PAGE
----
This Chart Tells You Which Dry Shipper Will Survive

For an actual investment, this chart demonstrates Diana Shipping's superiority.

Jun 8, 2014 at 2:05PM

Those investing in dry shipping companies have been waiting, and waiting, and waiting for a turnaround in the shipping industry. The shipping headwinds have beaten back any substantial recovery, with a lack of shipping demand during the global economic downturn, and new ships ordered during the boom adding extra supply during the glut in demand. An investment in dry shipping so far has been a call on just which company can survive the storm for when shipping finally does recover, which many are predicting will be very soon.

For two of the major shippers, DryShips (NASDAQ:DRYS) and Diana Shipping (NYSE:DSX), one chart demonstrates which company will make it not only as the current clouds part, but also through the next rough economic weather to hit the industry.

Diana Shipping and DryShips' debt

DRYS Total Long Term Debt (Annual) Chart

DRYS Total Long Term Debt (Annual) data by YCharts.

The most obvious takeaway from this chart is the incredible rise of DryShips' debt as compared to Diana Shipping's. Now, a large portion of this debt is from DryShips' subsidiary, Ocean Rig UDW (NASDAQ:ORIG), of which DryShips owns 78%. But even backing out Ocean Rig's debt of $4.4 billion, DryShips still has $1.1 billion in debt.

Altogether, DryShips' debt load cost $114 million in interest last quarter, up from $57 million a year ago. These interest payments weighed down any chance for DryShips to have a positive income, instead losing $34.5 million this last quarter.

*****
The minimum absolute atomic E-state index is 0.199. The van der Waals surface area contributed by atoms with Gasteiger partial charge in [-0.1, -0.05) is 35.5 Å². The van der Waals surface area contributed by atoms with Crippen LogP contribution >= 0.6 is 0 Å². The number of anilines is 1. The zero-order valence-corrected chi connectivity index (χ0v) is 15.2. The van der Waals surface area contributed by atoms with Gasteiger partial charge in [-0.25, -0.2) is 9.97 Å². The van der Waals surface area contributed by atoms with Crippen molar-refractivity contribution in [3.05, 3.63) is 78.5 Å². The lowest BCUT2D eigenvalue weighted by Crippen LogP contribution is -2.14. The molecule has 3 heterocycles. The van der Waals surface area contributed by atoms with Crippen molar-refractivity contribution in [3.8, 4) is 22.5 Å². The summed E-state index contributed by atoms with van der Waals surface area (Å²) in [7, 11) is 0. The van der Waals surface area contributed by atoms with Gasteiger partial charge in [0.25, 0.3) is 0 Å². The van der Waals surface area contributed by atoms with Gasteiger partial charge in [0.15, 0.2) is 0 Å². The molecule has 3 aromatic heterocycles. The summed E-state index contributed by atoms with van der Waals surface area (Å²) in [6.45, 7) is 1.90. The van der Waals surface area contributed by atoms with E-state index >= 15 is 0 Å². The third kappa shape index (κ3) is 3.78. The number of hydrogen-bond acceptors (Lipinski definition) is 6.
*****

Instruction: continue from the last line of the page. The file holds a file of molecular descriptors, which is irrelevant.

Diana Shipping, on the other hand, paid less than $2 million in interest on its roughly $430 million of debt. 

Management
The above chart not only makes a numerical case for Diana Shipping over DryShips, but investors can make inferences on just how well each company is managed. Diana Shipping held off from excessive borrowing even as interest rates and the cost of borrowing cratered. DryShips, of course, did the opposite. Even with less debt, Diana's fleet has an average age of 6.7 years compared to DryShips' 9.7 years.

DryShip's CEO, George Economou, is not the most shareholder-friendly manager. If you need another chart to demonstrate the case for betting on Diana Shipping's management over DryShips', take a look at this:

DRYS Average Diluted Shares Outstanding (Quarterly) Chart

DRYS Average Diluted Shares Outstanding (Quarterly) data by YCharts.

As DryShips dilutes shares and shareholder value, Diana Shipping has kept a level outstanding share count over the past four years. And in fact, Diana Shipping recently approved up to $100 million in share buybacks. While buybacks don't guarantee a good investment for the company's capital, it is a way to return value to shareholders outside of dividends.

An easy choice
There are a few reasons DryShips would make a better investment over Diana, like its ability to quickly capture a rise in shipping rates by operating on spot prices instead of Diana's contract-based fleet, and its exposure to the oil rig industry. However, for a long-term investment in a sustainable business, history points to Diana Shipping as a better choice.

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Dan Newman has no position in any stocks mentioned. The Motley Fool has no position in any of the stocks mentioned. Try any of our Foolish newsletter services free for 30 days. We Fools may not all hold the same opinions, but we all believe that considering a diverse range of insights makes us better investors. The Motley Fool has a disclosure policy.

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